Contributed by Gary Harpster, Avionics Installations Sales Rep
"Wi-Fi in the sky" is the latest aviation industry milestone for improving passenger productivity. Image source: Aviation Week.
The phrase “office in the sky” dates back to when passengers were first able to pick up a phone while in the air and make a call to anywhere in the world. Now for the first time ever, another major milestone: "wi-fi in the sky," or the ability to use high speed internet while airborne.
So how is inflight internet accomplished and what does it take to install? I was interviewed for a recent Aviation Week blog post "Clearing WiFi To Fly," in which Paul Seidenman and David J. Spanovich explain that lots of testing is involved.
"The current approval route for onboard WiFi equipment on U.S. registered aircraft is through an “issue paper,”... which spells out the testing procedure that the installer must follow to assure that the WiFi equipment—the router, transceivers, associated wiring and external antenna—will perform its intended function and shield the aircraft’s electronics from any interference from a portable electronic device.
"According to the FAA, the aircraft’s operating certificate holder is the only one who can [qualify the aircraft as transmitting portable electronic device-tolerant], based on the testing done by a maintenance provider."
In the post, I explain that a multi-step testing process is necessary and rigorous. Technicians place "rogue transmitters" at each seat in the aircraft to simulate passenger wireless device connectivity with the inflight Wi-Fi suite.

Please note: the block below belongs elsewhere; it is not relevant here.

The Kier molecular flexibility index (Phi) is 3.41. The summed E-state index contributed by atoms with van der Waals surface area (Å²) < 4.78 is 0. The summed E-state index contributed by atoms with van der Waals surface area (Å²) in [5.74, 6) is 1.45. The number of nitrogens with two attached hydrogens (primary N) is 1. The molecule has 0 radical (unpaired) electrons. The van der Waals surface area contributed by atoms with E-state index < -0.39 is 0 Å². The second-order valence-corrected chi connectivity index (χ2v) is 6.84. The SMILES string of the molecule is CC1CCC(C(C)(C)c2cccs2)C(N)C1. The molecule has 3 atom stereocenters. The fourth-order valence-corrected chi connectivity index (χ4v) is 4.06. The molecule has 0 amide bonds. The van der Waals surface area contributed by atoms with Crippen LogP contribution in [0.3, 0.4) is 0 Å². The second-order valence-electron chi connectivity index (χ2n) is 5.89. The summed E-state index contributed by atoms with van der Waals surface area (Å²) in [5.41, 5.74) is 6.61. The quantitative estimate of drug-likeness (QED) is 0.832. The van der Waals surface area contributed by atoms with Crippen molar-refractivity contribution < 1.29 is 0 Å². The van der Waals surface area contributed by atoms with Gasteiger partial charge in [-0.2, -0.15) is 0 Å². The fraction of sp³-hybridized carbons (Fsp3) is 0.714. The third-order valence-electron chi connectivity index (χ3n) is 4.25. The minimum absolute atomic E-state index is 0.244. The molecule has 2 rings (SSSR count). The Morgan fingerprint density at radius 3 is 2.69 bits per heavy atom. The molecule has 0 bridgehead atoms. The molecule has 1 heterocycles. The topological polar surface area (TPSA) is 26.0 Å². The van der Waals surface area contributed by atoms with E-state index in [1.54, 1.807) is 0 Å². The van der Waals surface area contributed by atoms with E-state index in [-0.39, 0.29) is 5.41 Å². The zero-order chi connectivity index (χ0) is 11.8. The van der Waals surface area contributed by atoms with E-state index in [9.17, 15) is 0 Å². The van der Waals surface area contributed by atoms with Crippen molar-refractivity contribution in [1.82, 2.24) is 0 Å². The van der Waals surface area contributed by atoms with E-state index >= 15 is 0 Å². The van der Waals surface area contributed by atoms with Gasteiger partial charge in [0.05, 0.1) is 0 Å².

The test is specific to each aircraft make, model and avionics configuration. Technicians carefully document the procedure and any abnormalities with the aircraft's electronics, which becomes part of the STC application.
"...[A]n STC for WiFi... enters a multi-step approval process, which begins at field level and concludes at the FAA’s Transport Directorate Office in Seattle. For a number of shops, especially those without organization designation authority [ODA], that could mean getting into a sequencing situation and as much as a 90-day waiting period, depending on field office work load."
For more details on the testing and development of inflight internet STCs, please read Aviation Week's "Clearing WiFi To Fly" blog post.
I also recommend reading Duncan Aviation's press releases on the completion of the first STC for Aircell's Wi-Fi system in a Challenger 300, and our Organization Designation Authorization (ODA) approval.